I also had a nagging doubt about the fate of the bees, regardless. I seem to recall reading that relocating wild hives in the winter just isn’t done. I think that was because bringing their store of honey along (which is all that keeps them alive through the winter) and getting it installed in a new hive, isn't practical - wild combs don't fit into people's nice, neat artificial hives. So the wild bees just become a burden for the beekeeper, and, of course, these days there's the chance of them bringing dreaded contagions with them. (Any beekeepers out there care to confirm or deny these recollections of mine?)

    In future, I'll find some better way of dealing with this situation. If it still requires killing the bees, I'll do it while the swarm is tiny and has just moved into the box, in order to minimize casualties. If sealing the box the only solution, I'll do that. Maybe I can get away with only sealing it during the Spring - I don't think hives spawn swarms in the Summer, though I'd have to go back to my bee books to be sure.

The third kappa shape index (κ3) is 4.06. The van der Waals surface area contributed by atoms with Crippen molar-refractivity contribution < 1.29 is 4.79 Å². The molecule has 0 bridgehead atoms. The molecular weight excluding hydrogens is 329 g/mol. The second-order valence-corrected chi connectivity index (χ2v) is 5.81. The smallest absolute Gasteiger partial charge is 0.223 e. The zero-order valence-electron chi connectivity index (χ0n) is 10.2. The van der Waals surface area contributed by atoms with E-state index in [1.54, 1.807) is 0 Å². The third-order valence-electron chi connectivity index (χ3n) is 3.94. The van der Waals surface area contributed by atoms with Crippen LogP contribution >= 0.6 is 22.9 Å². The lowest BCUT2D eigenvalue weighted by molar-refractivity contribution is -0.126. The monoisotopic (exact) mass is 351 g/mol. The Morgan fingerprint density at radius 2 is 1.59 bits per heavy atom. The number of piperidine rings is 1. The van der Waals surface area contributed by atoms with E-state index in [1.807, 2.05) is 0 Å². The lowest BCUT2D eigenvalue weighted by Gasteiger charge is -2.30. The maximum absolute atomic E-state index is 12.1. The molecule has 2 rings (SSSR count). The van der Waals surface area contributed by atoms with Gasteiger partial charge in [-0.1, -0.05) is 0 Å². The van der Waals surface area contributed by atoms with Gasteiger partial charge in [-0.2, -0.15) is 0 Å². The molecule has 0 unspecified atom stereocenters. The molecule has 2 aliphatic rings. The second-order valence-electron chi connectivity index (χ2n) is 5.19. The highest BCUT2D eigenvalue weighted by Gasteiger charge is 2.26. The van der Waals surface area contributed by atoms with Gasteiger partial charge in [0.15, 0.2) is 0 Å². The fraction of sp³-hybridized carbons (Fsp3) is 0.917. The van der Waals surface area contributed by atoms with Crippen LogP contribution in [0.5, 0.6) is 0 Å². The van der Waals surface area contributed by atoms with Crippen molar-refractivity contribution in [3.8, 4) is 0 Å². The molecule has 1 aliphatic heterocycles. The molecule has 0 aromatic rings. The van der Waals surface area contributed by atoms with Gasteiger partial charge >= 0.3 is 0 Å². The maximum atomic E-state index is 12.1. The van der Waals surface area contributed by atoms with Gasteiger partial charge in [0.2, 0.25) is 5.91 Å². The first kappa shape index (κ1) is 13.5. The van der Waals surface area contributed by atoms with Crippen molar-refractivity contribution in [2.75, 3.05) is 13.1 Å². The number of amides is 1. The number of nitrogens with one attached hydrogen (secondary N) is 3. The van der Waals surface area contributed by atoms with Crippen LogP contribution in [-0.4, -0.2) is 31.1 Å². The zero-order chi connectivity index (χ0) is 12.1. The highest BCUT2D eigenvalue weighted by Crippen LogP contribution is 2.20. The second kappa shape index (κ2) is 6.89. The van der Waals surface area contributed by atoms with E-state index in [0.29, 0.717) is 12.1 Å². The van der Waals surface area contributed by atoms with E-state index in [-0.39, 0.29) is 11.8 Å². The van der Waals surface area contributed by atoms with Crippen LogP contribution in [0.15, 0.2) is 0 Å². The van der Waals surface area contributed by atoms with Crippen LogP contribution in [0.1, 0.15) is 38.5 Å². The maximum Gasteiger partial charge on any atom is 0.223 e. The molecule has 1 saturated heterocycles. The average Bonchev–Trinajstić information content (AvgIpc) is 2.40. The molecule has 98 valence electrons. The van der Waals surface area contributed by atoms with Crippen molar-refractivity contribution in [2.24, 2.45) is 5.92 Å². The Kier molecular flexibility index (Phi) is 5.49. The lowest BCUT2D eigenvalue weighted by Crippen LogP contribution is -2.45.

4. Alison in Indiana2:13 PM CDT

    My suggestion was to get the beekeeper before the first comb is too far along.
    Wonder if when the owls are out of the box you might put a layer of something on the inside for the bees to attach to, fiberglass or styrofoam insulation sheets stapled along the wooden boards, which could be pryed or lifted out when it is time to reclaim the box for owls and would protect glass from the bees' sticky substances. Then the bees could have a summer, fall and winter of pollination before they are eliminated, but clean-up could be simpler.